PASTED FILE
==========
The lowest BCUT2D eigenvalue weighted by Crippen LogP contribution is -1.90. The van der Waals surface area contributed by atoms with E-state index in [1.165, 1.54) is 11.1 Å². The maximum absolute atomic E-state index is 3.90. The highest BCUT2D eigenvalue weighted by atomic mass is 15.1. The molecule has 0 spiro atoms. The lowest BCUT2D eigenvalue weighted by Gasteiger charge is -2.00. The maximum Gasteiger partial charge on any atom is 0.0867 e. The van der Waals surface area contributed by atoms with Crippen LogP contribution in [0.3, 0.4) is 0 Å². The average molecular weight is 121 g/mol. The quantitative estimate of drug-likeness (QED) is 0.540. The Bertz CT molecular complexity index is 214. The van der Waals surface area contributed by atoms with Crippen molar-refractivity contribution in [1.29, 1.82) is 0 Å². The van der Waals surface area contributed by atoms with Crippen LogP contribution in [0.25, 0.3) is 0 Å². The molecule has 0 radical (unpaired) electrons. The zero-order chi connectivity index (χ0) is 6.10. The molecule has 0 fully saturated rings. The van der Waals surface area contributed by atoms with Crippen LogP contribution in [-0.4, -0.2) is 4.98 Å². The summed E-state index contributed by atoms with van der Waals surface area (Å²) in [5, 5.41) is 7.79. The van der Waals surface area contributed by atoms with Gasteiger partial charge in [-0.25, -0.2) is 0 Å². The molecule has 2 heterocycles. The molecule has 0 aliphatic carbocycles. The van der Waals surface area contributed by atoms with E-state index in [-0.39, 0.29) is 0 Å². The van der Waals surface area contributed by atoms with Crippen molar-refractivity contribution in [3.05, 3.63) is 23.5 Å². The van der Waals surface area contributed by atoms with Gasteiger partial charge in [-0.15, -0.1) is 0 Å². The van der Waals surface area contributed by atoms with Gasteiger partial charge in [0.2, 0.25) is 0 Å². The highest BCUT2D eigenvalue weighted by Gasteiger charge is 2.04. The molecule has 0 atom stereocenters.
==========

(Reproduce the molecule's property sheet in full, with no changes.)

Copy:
The lowest BCUT2D eigenvalue weighted by Crippen LogP contribution is -1.90. The van der Waals surface area contributed by atoms with E-state index in [1.165, 1.54) is 11.1 Å². The maximum absolute atomic E-state index is 3.90. The highest BCUT2D eigenvalue weighted by atomic mass is 15.1. The molecule has 0 spiro atoms. The lowest BCUT2D eigenvalue weighted by Gasteiger charge is -2.00. The maximum Gasteiger partial charge on any atom is 0.0867 e. The van der Waals surface area contributed by atoms with Crippen LogP contribution in [0.3, 0.4) is 0 Å². The average molecular weight is 121 g/mol. The quantitative estimate of drug-likeness (QED) is 0.540. The Bertz CT molecular complexity index is 214. The van der Waals surface area contributed by atoms with Crippen molar-refractivity contribution in [1.29, 1.82) is 0 Å². The van der Waals surface area contributed by atoms with Crippen LogP contribution in [0.25, 0.3) is 0 Å². The molecule has 0 radical (unpaired) electrons. The zero-order chi connectivity index (χ0) is 6.10. The molecule has 0 fully saturated rings. The van der Waals surface area contributed by atoms with Crippen LogP contribution in [-0.4, -0.2) is 4.98 Å². The summed E-state index contributed by atoms with van der Waals surface area (Å²) in [5, 5.41) is 7.79. The van der Waals surface area contributed by atoms with Gasteiger partial charge in [-0.25, -0.2) is 0 Å². The molecule has 2 heterocycles. The molecule has 0 aliphatic carbocycles. The van der Waals surface area contributed by atoms with E-state index in [-0.39, 0.29) is 0 Å². The van der Waals surface area contributed by atoms with Crippen molar-refractivity contribution in [3.05, 3.63) is 23.5 Å². The van der Waals surface area contributed by atoms with Gasteiger partial charge in [-0.15, -0.1) is 0 Å². The van der Waals surface area contributed by atoms with Gasteiger partial charge in [0.2, 0.25) is 0 Å². The highest BCUT2D eigenvalue weighted by Gasteiger charge is 2.04. The molecule has 0 atom stereocenters.